Outside of America, some of the world’s Black nations have come closer to an end-of-days than most. If only anyone here had paid close attention, when machetes and machine guns felled hundreds of thousands in Rwanda or when the earth cracked open, swallowing so many Haitians whole and survivors struggled for years to rebuild, only to find their progress washed away with the arrival of angry gusts and torrents. If only anyone here had learned something from the nations that successfully resisted white colonization then found themselves expelled from their homeland amid decades of civil war or from armed men razing villages and stealing over 200 girls from their school dormitories while their parents waited helplessly for whim or boredom or the dull blade of conscience to prick the murderous infidels who took them, compelling them to return a few haunted souls at a time.

We are quiet because all we have ever had is us — and even among us, there is considerable treachery.

This isn’t a lesson to be gleaned only from examples abroad. When the first waves of crack and heroin capsized once-stable black communities and Lady Justice supplied the scales, microcosmic apocalypse made its way these shores. We who have seen the gradual transformation of lives, once carried out with love and even temperament, into something closer to feral than civil, something at times barely recognizable as sentient, will have little trouble devising a plan for survival when the so-called zombies come. Those who know firsthand what happens when trained civil servants with the power to protect us increasingly make the decision to protect only themselves will recover quickest from any shock when we are truly on our own as a culture and years of debate over bearing arms will seem a distant memory.

* * *

I came here to write about simple things: my byline made it into the New York Times (after a few failed attempts). I’ve adapted my last blog post, written back in July, into an audio essay and my friend John featured it on the Season 2 premiere of his amazing podcast, Scene on Radio. After angst and disappointment, I’ve landed my first-ever (and hopefully only) literary agent (though the circumstances sureounding that development are a story for a different time). My daughter is thriving in kindergarten, thereby affirming everyone’s decision to delay her entry by a year. I have finally escaped the clutches of an old, worn love (though that has only left me pining for love anew). The Rise of Charm City will likely live on for a second season, though it will take quite a bit more time and fundraising effort than I’d anticipated. I’ll have to find work that allows me to live decently in the meantime. And there is an election afoot I’d just as soon forget until November 8th. Easy things. But whenever I’d sit down to find some lovely way to write them out, I’d find myself frozen or indifferent or listless.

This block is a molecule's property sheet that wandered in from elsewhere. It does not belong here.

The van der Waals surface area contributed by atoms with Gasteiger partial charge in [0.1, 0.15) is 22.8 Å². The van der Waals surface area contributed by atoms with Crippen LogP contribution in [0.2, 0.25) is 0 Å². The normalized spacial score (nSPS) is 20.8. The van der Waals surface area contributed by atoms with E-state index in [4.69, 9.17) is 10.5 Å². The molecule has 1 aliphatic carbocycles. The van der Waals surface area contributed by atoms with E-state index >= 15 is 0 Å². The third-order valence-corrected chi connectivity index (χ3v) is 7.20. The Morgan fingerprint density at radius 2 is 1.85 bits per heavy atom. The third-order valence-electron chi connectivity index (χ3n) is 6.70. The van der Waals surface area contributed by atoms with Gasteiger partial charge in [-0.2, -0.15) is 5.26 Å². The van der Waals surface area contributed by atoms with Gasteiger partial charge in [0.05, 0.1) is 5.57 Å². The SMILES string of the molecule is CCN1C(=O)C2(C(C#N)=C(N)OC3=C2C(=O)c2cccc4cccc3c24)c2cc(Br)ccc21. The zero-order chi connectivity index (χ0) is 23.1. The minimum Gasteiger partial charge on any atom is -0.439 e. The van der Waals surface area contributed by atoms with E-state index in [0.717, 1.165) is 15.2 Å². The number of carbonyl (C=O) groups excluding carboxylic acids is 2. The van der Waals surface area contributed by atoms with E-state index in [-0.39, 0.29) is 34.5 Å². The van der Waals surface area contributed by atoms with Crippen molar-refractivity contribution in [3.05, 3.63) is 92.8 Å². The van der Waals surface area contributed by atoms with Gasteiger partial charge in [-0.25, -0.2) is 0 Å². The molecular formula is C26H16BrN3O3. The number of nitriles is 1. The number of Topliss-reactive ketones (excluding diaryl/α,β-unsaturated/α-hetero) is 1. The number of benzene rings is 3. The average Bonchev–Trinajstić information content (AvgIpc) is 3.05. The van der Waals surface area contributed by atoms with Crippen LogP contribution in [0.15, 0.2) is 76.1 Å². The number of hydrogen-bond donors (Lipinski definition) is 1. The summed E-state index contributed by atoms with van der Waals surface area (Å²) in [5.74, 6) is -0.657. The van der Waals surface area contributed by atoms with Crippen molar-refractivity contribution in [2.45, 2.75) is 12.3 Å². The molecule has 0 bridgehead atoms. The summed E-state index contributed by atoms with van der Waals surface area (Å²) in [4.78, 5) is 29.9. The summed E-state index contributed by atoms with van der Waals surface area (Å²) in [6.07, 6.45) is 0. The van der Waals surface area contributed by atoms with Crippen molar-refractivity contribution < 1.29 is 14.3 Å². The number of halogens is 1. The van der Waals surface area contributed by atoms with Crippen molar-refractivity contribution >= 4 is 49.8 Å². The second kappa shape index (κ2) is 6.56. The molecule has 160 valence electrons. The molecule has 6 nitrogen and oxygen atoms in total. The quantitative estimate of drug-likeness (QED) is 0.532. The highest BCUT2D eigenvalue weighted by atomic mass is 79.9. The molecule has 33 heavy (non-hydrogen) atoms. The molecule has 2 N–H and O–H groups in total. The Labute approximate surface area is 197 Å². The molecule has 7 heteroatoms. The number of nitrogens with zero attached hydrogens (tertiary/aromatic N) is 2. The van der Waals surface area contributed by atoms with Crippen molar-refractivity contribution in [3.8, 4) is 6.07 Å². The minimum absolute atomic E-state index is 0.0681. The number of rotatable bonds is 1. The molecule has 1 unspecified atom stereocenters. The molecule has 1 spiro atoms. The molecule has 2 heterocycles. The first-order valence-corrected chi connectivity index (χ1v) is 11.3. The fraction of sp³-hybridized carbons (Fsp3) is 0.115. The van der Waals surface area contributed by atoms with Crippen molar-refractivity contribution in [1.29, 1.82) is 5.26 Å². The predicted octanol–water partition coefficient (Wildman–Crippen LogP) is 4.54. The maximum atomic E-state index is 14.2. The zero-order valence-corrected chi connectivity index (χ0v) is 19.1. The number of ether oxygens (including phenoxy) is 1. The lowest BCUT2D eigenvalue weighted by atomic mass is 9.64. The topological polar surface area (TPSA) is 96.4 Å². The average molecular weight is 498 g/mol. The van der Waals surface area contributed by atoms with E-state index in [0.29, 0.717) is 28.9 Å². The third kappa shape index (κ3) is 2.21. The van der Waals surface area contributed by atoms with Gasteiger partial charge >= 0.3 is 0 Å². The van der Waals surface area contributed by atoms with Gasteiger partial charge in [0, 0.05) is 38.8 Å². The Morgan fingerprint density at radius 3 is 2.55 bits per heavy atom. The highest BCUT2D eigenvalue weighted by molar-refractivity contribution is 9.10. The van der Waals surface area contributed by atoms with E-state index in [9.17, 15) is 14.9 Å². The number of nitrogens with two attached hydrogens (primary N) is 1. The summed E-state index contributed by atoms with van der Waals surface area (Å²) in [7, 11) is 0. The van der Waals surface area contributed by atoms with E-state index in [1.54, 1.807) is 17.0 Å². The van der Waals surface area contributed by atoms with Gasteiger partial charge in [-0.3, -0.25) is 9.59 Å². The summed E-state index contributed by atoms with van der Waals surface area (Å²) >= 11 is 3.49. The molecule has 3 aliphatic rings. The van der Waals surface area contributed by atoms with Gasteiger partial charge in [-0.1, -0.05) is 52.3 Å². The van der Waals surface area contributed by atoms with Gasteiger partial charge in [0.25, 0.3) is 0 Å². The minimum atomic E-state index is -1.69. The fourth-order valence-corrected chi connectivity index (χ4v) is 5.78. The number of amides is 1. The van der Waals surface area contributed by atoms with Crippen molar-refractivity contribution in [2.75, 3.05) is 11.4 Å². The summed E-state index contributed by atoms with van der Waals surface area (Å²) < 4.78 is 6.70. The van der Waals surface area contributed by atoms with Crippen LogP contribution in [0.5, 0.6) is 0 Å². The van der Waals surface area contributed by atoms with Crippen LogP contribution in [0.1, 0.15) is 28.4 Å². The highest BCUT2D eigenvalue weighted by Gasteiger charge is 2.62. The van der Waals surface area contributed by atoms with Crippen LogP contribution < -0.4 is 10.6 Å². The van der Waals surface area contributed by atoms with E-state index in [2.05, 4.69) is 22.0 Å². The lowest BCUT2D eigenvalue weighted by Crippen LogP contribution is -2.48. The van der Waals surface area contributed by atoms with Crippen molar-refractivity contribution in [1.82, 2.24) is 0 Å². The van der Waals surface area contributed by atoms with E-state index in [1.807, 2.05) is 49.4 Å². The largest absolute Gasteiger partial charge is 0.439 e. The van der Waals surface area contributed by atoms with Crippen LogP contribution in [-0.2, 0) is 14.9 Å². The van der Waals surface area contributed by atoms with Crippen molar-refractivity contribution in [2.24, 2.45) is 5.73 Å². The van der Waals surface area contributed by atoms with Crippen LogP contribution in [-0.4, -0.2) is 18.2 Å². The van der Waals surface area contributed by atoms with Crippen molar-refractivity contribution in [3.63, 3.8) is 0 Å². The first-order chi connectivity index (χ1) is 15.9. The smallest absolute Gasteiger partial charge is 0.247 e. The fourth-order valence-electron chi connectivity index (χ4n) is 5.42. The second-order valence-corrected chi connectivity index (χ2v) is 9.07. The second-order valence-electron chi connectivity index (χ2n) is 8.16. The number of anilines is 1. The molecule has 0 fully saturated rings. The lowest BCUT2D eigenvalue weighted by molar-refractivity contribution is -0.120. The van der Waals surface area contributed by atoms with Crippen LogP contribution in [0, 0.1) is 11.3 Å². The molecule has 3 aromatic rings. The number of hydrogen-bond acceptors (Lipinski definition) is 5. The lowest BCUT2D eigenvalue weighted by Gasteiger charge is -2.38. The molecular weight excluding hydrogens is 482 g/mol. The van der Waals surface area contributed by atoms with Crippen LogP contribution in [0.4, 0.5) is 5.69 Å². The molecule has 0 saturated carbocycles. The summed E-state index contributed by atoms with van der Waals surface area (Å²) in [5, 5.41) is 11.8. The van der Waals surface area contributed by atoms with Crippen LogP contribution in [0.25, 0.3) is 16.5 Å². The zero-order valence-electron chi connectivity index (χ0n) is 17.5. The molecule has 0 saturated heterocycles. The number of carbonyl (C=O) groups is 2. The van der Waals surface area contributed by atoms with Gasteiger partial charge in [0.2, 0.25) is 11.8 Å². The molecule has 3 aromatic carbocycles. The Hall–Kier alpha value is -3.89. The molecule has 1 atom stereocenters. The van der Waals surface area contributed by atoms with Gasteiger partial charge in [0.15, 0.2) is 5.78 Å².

All of that would’ve been more than enough to fill an entry. I didn’t intend to begin with musings on apocalypse today. But aren’t we ever inching toward an end? Ours, singly, will likely come before the whole of society’s. But there is little difference in how we should respond. Contribute what you can to the world while you and it are still here. When it becomes unrecognizable, contribute still. It is meaningful now, no matter its impact later. Vote whenever the opportunity presents itself, even though you are aware that, no matter who ascends to power, the cards will be stacked against spades. Be stingy with your survival plan; it will be worthless to those who’ve refused to acknowledge your years of tactical practice. Share it only with those who’ve long understood why you have it, who trust the validity of your Black experience, who know full well how you’ve identified every remaining exit. 

Posted in Current Events, Nonfiction, Parenting, Prayer, Race, Uncategorized

Prince and Philando and Futures Untold.

1. “Don’t worry. I only want you to have some fun.”